Google Search Features

Google Search Features

Google has some powerful Search Features for a wide range of applications.

  • Everyday tools like weather
  • Reference tools like unit conversion
  • Keyword tools like synonyms
  • Local tools like movie showtimes
  • Health tools like poison control
  • Trip tools like flight schedules
  • Query refinements like fill in the blank
  • Number tools like package tracking

The real beauty of these tools is that they work in any Google search box/bar.


Set the search box (top right corner of many broswers) to Google and you can do all of these without even opening a new tab or window!

Google Search Features

Excel Tip: Counting Weekdays & Today’s Date


You are setting a deadline or goal and need to know the number of weekdays between any two dates. If you have a 12-month calendar handy, you could count the weeks and multiply by five. But, when you try this on the computer, the calendar scrolls smoothly, making it hard to know if you counted that week or not. Or, maybe this is a long term project and you’d like to set the goal off in the distant future. If so, counting weeks by hand and multiplying by five would be tedious.

The TODAY Function

Excel has a function for figuring today’s date. And, because it will change each time you open the document, you can guarantee that it will always reflect “today”, whatever today is!


How to find the number of weekdays between two dates:


The formulas will look like this:

Col 1 Col 2 Col 3
Row A =TODAY() 12/21/2012 =NETWORKDAYS(A1,A2)

Your view of the Excel Worksheet will look like this:

Col 1 Col 2 Col 3
Row A 7/18/2011 12/21/2012 185

Other Considerations

Of course, this does not factor in holidays or vacation time, so if you are using this to set a goal for work, be sure to pad the deadline accordingly. This is just one tool to help you along the way. It might give you the motivation you need to pick up the pace or the satisfaction of knowing that you are on track toward the goal, but it can not be the only tool for goal-setting.


For those who love social media as much as we do, you have to check out Google+ (Google Plus). Never fear if you don’t yet have an invitation to join someone’s circle, you will soon.

Either way, see what ReadWriteWeb offers regarding the way Google+ works! Dan talks about Circles, the Stream and Bumping, Photos, the Profile, and Sparks & Hangouts.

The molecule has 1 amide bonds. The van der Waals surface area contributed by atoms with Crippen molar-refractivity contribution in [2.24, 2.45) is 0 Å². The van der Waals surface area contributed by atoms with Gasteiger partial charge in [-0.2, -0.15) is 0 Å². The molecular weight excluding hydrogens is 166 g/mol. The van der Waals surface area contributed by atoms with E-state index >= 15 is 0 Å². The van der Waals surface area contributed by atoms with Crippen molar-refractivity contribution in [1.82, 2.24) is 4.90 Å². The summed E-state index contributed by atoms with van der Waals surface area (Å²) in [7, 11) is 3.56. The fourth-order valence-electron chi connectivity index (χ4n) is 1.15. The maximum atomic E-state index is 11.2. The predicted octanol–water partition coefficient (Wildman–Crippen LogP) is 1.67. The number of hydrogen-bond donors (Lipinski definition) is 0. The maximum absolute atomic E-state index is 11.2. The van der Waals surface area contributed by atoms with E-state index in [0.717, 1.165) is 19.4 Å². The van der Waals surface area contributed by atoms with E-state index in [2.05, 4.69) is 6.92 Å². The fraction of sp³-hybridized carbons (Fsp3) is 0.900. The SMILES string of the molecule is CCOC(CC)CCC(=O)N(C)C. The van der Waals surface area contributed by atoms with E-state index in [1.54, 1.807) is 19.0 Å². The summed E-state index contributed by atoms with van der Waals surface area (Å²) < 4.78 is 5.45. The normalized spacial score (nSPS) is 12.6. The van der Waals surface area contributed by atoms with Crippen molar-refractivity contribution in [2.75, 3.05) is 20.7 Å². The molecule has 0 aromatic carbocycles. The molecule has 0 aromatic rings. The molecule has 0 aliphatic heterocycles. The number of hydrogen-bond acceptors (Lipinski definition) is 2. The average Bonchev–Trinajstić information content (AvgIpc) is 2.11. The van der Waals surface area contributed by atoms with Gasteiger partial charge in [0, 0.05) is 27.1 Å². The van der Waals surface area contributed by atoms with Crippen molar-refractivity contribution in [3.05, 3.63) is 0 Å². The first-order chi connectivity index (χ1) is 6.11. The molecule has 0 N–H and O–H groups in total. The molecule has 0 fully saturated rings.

It’s a great primer!

Communications Etiquette

Last week, I received an email from someone asking me to call them. Frankly, I was confused. If he wanted to reach me by phone, why didn’t he call? More important to me, I didn’t know what he really wanted. “Please call me at 512-xxx-xxxx” was almost the entire message. (I do know the source of his information about me. My phone number was listed right next to my email address.)


It is polite to respond in the way you were contacted. If the person calls you, then you should respond with a phone call. If they send you a direct message on Twitter, then you should DM them back.

Just the Facts, Ma’am

Regardless of how you communicate with someone, give them all the facts. Think of it like the first paragraph of a well-written news story: with the six Ws.

Who, What, When, Where, Why, and hoW

It is your responsibility, according to good etiquette, to give them complete information.

  • Who you are
  • What you need/want/have
  • Where they can reach you
  • When you’ll be available, or When your deadline is
  • Why it’s important
  • hoW they can best deliver

The Phone and VoiceMail

Leave a Message

Calling and hanging up without leaving a message is rude. I know of one person who doesn’t return these calls, and also blocks them from calling again! I’m pretty sure I inadvertently did this same thing to a family member. Someone from a new number in an area code I didn’t recognize called and didn’t leave a message three times in less than ten minutes. I instinctively blocked the caller as spam. Later, I realized it might have been family.